The DMFT increased significantly when the type of therapy was modern even after adjustment for and age and plaque indices. It was the same tendency with CPITN and gingival index.


This study found that rural populations particularly those of Ferlo mostly use traditional therapy when they suffer from dental problems. Several dental and periodontal clinical parameters assessed by different indices, were overall better in people using modern care. However, the collection of the variable “type of therapy” was made on the basis of declaration of people at time of the survey. This might have overestimated or underestimated the link found between therapy type and others variables. The ideal would be to collect this variable from their medical or dental record in health care settings. Given the low coverage of oral health professionals, the absence of dental care structures in rural areas and the isolation of these villages, which are, often, difficult to access, it may seem fair to measure the variable “type of therapy used” by simple declaration.

If treatment of a disease is currently done by processed drugs of complex formations, the treatment option in many countries still involves ancestral therapies based essentially on the use of plants. Besides, the World Health Organization has recognized that the African people do not have access to the so-called modern drugs and that they resolve only to this form of practice for treatment [4]. Sangare et al. in Côte d’Ivoire [5] reported that only 20% of the inhabitants of the town use this therapy as first-line. This percentage seems small in comparison to the proportion of 70% that we have found. This gap can be explained by difference between urban and rural areas. In the otherwise, the illiteracy of population could be explained this attitude because more than 3/4 of people (78%) were not in school (Table 1).

Several therapies are used traditional care. They can be incantatory or magico-religious forms, manual techniques or herbal medicine.

Higher average DMFT among individuals who use modern care structures is explained by its scarcity and its geographical and financial inaccessibility. Knowing that the modern care settings are extremely far people tend to wait and not to go unless it is very serious and they can’t wait more. If people would wait to this point, logically, this would result in worsening of their conditions. Traditional therapies, for those who use them, may stop or slow down the disease process, which would explain the lower average of the DMFT in this group (Table 2). It is likewise for the periodontal parameters. Campus et al. [9] have highlighted the benefits of Magnolia, this scented White flowering plant in the form of large tulips throughout the summer, for dental plaque and bleeding in a randomized double blind clinical trail.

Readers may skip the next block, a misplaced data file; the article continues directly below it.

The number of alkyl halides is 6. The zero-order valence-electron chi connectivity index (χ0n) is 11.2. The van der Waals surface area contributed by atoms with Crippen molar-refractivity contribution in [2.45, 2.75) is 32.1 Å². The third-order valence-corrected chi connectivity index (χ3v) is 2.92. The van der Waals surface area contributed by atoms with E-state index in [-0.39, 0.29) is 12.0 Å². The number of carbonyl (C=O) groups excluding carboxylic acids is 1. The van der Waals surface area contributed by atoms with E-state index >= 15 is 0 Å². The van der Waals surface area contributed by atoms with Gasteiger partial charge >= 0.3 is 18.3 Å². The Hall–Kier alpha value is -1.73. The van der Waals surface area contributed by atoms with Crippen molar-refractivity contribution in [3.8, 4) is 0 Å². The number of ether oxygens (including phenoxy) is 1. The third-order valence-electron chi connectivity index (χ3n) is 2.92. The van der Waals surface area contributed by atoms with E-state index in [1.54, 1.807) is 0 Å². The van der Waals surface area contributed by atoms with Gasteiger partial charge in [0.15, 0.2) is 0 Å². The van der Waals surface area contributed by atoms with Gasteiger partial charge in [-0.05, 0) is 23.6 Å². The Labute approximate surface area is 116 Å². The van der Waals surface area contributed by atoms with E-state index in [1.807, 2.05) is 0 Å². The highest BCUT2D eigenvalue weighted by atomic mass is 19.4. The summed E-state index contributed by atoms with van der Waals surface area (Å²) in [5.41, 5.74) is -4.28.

The covariance analysis performed showed that the DMF index, the CPITN, gingival index and the pocket depth increased significantly among those using modern therapy even after adjustment on age and plaque index (Table 3). Even though modern care is more effective

Table 1. Distribution of sociodemographic variables.

Table 2. Relationship between the means of periodontal and dental indices and type of therapy (traditional or modern) used.

Table 3. Co-variance of DMFT, CPITN, gingival index, pockets depth and the type of therapy used after adjustment for age and plaque index.

for some diseases because of manual dexterity and advanced technology, this study has also showed the relatively beneficial character of traditional therapies. The cranberry polyphenols, a shrub that grows in the bogs of cold regions, according to Blackburn and attic in Canada [10] play a preventive role against dental caries and periodontal diseases. On one hand, they inhibit the production of organic acid and biofilm formation of cariogenic bacteria; and they reduce the inflammatory response and the proteolytic enzymes activity participating in bone Lysis in periodontal disease on the other.


Traditional dentistry is increasingly used in rural areas of Africa and in Senegal particularly. It could be a positive contribution in a public health care, especially, in a rural area. However, this practice should be organized and guided by a research-based evidence to enable a better use of the therapeutic processes, and promote the health of the population.


We thank the nurse of Ferlo land for support and providing access to the participants.


#Corresponding author.

Conflicts of Interest

The authors declare no conflicts of interest.